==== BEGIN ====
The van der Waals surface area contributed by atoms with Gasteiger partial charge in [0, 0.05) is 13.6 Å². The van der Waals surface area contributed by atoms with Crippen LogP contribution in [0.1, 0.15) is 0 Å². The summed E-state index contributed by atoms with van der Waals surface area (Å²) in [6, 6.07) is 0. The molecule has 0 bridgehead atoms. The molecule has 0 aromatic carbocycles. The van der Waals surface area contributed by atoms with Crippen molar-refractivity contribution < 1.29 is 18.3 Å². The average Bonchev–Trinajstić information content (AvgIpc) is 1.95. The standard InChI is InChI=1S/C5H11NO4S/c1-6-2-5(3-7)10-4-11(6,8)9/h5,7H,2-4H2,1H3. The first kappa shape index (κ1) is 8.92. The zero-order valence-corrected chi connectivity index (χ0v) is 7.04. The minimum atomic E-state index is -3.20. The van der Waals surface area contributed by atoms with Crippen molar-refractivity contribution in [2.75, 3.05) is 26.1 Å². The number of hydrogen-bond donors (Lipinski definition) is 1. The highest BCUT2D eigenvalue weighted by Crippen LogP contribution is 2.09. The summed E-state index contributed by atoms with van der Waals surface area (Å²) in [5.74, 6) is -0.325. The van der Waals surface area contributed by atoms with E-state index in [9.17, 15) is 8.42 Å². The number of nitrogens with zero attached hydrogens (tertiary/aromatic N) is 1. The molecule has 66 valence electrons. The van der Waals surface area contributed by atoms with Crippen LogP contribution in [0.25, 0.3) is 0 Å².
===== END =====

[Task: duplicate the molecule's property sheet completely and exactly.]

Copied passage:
The van der Waals surface area contributed by atoms with Gasteiger partial charge in [0, 0.05) is 13.6 Å². The van der Waals surface area contributed by atoms with Crippen LogP contribution in [0.1, 0.15) is 0 Å². The summed E-state index contributed by atoms with van der Waals surface area (Å²) in [6, 6.07) is 0. The molecule has 0 bridgehead atoms. The molecule has 0 aromatic carbocycles. The van der Waals surface area contributed by atoms with Crippen molar-refractivity contribution < 1.29 is 18.3 Å². The average Bonchev–Trinajstić information content (AvgIpc) is 1.95. The standard InChI is InChI=1S/C5H11NO4S/c1-6-2-5(3-7)10-4-11(6,8)9/h5,7H,2-4H2,1H3. The first kappa shape index (κ1) is 8.92. The zero-order valence-corrected chi connectivity index (χ0v) is 7.04. The minimum atomic E-state index is -3.20. The van der Waals surface area contributed by atoms with Crippen molar-refractivity contribution in [2.75, 3.05) is 26.1 Å². The number of hydrogen-bond donors (Lipinski definition) is 1. The highest BCUT2D eigenvalue weighted by Crippen LogP contribution is 2.09. The summed E-state index contributed by atoms with van der Waals surface area (Å²) in [5.74, 6) is -0.325. The van der Waals surface area contributed by atoms with E-state index in [9.17, 15) is 8.42 Å². The number of nitrogens with zero attached hydrogens (tertiary/aromatic N) is 1. The molecule has 66 valence electrons. The van der Waals surface area contributed by atoms with Crippen LogP contribution in [0.25, 0.3) is 0 Å².